Sen. Elizabeth Warren is announcing Thursday that she is dropping out of the 2020 presidential race, according to multiple news reports, leaving the race to for the Democratic Party’s nomination between Sen. Bernie Sanders and former Vice President Joe Biden.
Warren will reportedly notify her staff and supporters later Thursday, following a disappointing “Super Tuesday” showing that was emphasized with a third-place finish in her home state of Massachusetts.
Warren, 70, was long-thought to be one of the leading candidates in the Democratic Party’s race, consistently polling near the top of the field and producing some of the 2020 race’s most memorable moments so far, including her appearing to duck Sanders’ handshake following a heated January debate and her viral takedown of Bloomberg in the Nevada debate a month later.
But her viral momentum never transferred to the voting booths, earning just eight delegates in the first four state primary contests and failing to notch anything higher than a third-place finish in any of the first four states.
Warren failed to win a single state on Super Tuesday, picking up just 28 delegates compared to Biden’s 380 and Sanders’ 328.
On Thursday, Warren was still polling in fourth place behind Sanders, Biden, and billionaire Mike Bloomberg, according to national polling aggregates from RealClear Politics.
Bloomberg dropped out of the race a day prior, endorsing Biden on Wednesday morning.
Scott Varley/MediaNews Group/Torrance Daily Breeze via Getty Sen. Elizabeth Warren
Sen. Elizabeth Warren campaigning in New Hampshire in September 2019.
Warren stood out as the leading woman candidate in the Democratic race, championing a plan to raise taxes on the wealthiest Americans and making a promise to cancel student loan debt on her first day in office.
She popularized the use of “selfie lines” to connect with voters throughout the country and made striking impacts on young women who came to meet her on the campaign trail, including young girls she routinely gave pinky promises and introduced herself, saying, “My name is Elizabeth, and I’m running for president because that’s what girls do.”
The Massachusetts senator was named one of PEOPLE’s “Women Changing the World” in 2019, alongside fellow Democratic candidates Sens. Kamala Harris and Amy Klobuchar, who previously dropped out of the 2020 race.
“It’s pretty exciting that at every debate there have been multiple women on stage,” Warren told PEOPLE last year. “That when I go to the Iowa Wing Ding or to a small town in New Hampshire, the chances are that I could run into another woman running for president. That’s pretty amazing.”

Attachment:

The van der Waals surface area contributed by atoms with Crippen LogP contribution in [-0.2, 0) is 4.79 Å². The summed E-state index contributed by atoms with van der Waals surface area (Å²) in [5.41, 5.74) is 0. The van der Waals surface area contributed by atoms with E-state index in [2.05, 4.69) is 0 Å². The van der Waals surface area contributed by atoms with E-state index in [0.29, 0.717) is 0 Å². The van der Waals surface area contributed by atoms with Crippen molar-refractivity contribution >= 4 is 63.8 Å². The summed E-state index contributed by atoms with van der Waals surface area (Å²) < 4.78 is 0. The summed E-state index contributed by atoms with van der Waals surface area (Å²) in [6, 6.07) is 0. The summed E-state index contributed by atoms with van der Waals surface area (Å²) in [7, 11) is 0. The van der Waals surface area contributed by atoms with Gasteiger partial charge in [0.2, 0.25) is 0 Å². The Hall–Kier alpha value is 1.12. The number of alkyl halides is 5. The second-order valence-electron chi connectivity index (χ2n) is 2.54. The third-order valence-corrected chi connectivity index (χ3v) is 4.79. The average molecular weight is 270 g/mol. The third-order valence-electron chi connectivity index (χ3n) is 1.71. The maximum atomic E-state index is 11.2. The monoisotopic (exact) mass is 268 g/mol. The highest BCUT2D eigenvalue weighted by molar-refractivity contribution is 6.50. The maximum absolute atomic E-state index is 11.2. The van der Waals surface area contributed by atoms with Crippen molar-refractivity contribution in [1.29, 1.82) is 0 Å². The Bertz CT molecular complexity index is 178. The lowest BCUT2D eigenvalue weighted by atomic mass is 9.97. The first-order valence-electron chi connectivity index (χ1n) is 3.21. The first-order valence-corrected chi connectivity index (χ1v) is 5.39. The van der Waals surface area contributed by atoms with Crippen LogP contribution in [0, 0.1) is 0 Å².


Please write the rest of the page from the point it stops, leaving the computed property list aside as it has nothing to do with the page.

“But it’s also about making change,” she continued. “It’s about the past, but it’s about the future. It’s about issues that have received lip service forever, but never any really passionate push behind it.”
Courtesy Warren campaign Sen. Elizabeth Warren giving one of her signature “pinky promises” to a young child in South Carolina.
Rep. Tulsi Gabbard is technically the only woman left in the 2020 presidential race, though she hasn’t polled well enough nationally to appear in the latest debates and hasn’t received any delegates so far in the primary.
Warren’s campaign re-sparked the conversation about women running for national office in January, when CNN reported her campaign aides claimed Sanders once told Warren in a private conversation that a woman couldn’t be elected president.
Sanders denied the accusation, but Warren backed up the CNN report and the two politicians’ relationship became a focal point for weeks as Democratic candidates turned their focus from defeating President Donald Trump to beating out each other for their party’s nomination.
The senator followed up by finishing third in the Iowa Caucus, about 10,000 votes behind Sanders and former Indiana mayor Pete Buttigieg, who both claimed victory in the state. It was Warren’s best primary showing, but the last tangible results that her campaign could continue.
Warren made headlines again about two weeks later when she took on Bloomberg and held him up against criticism surrounding the history of sexual harassment lawsuits against him and his eponymous business news company.
The Massachusetts senator’s determined inquiries into Bloomberg’s treatment of women during the Nevada debate went viral and created the most memorable debate performance in the 2020 election thus far, but it came too late. Early voting in the state had already began prior to the nationally televised debate and Warren failed again to translate her momentum in the media into an immediate boost in support, finishing in fourth place with less than 10 percent of the state’s votes.
It’s not clear who Warren will endorse to win the Democratic nomination, though Sanders told reporters the two had spoken on the phone together earlier Wednesday.
“Elizabeth Warren is a very, very excellent senator,” Sanders said. “She has not made any decisions as of this point. It’s important for all of us to respect the time and the space that she needs to make her decision.”